“Deliberate disorientation” is a phrase Neylan McBaine uses to describe her work with The Mormon Women Project. She achieves this state, as mentioned in Part I of her interview, by choosing stories that focus on “women who prioritize the gospel and yet still make unique and intriguing choices about how to maximize their potential.”
Take the story of Meredith, for example. When her husband of fifteen years decides he is gay and leaves her, it is almost unbelievable that she could ever find that “eternal perspective.” But in reading the details of her story you find out that, well, it actually possible for a woman to move forward with faith. Jana Reiss (of Flunking Sainthood fame) is startling–both in her bifurcated path to baptism and her tendency to pray with people at the drop of the hat–but also delightfully familiar in her struggles for devotional perfection. And then there’s the story of Bindu that makes you stop and say, “Wait. There are Mormons in India? I never even though to ask that question.” What is most astounding is how many, many Mormon women are changing the world at large through creative humanitarian forays.
Reading the MWP interviews is a little bit like climbing on a merry-go-round. The stories spin quickly enough and pull you in enough different directions that you think you will be pulled right off the ride. But what you are really experiencing is like centripetal force–something that pulls you in enough directions that you end up being held exactly in the center.
LHC: Do you have any favorite stories that have been shared on MWP?
NM: I think every interview we publish is the best one yet, so it’s hard to pick just a few! What I love about working now with a group of volunteers ““ I have about half a dozen saintly interview producers who work with me regularly ““ is that everyone finds different stories interesting. I’m constantly surprised by which interviews on the site go through the roof and which have a more tepid response. A volunteer will suggest a story or pick someone from off our list of nominated women and I’ll think, “Well, I guess that’s okay,” and then when then interview’s published it’ll be hugely popular. Objectively though, the interviews that have been read most are our anonymous interview with the author of Seriously, So Blessed, and our interview with Elaine Bradley, the drummer for the Neon Trees. I am most proud of our forays into the “unspeakable” subjects: our sexual abuse forum, our interviews that discuss . I feel that in these interviews we uncover not the proactive choices a woman makes about her job or how she’s going to spend her time, but the reactive choices about how she’s going to respond to a situation and who she’s really going to be, which are usually even more defining than her hobbies or jobs.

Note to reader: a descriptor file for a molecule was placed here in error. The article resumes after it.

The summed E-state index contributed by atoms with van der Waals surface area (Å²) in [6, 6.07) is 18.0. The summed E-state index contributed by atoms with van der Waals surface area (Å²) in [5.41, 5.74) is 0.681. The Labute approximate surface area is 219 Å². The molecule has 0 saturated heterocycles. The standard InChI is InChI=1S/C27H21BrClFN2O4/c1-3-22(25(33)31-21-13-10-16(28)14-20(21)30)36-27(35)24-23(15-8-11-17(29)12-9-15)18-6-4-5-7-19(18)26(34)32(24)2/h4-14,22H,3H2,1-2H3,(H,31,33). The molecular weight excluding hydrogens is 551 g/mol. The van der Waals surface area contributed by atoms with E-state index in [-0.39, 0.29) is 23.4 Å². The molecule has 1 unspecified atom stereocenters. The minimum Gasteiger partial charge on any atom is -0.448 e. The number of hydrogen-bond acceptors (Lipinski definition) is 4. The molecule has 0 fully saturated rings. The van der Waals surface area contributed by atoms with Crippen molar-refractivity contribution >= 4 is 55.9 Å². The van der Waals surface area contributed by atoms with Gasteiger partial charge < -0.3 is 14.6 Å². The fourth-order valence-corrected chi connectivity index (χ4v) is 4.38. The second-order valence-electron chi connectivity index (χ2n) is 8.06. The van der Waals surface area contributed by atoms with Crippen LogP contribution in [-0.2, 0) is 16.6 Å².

LHC: Are there themes or ideas that come up again and again in the interviews?
NM: The theme that arises in almost every interview is the idea that Heavenly Father knows who this woman is and He is directing her path. Regardless of whether that path leads her to be a drummer in a rock band or the mother of twelve foster children, God knows each woman and acts as a cheerleader, a prompter, a supporter and even an instigator of dreams, ambition and righteous goal setting. The common thread of His presence in these interviews never reveals Him to be an oppressor or a killjoy.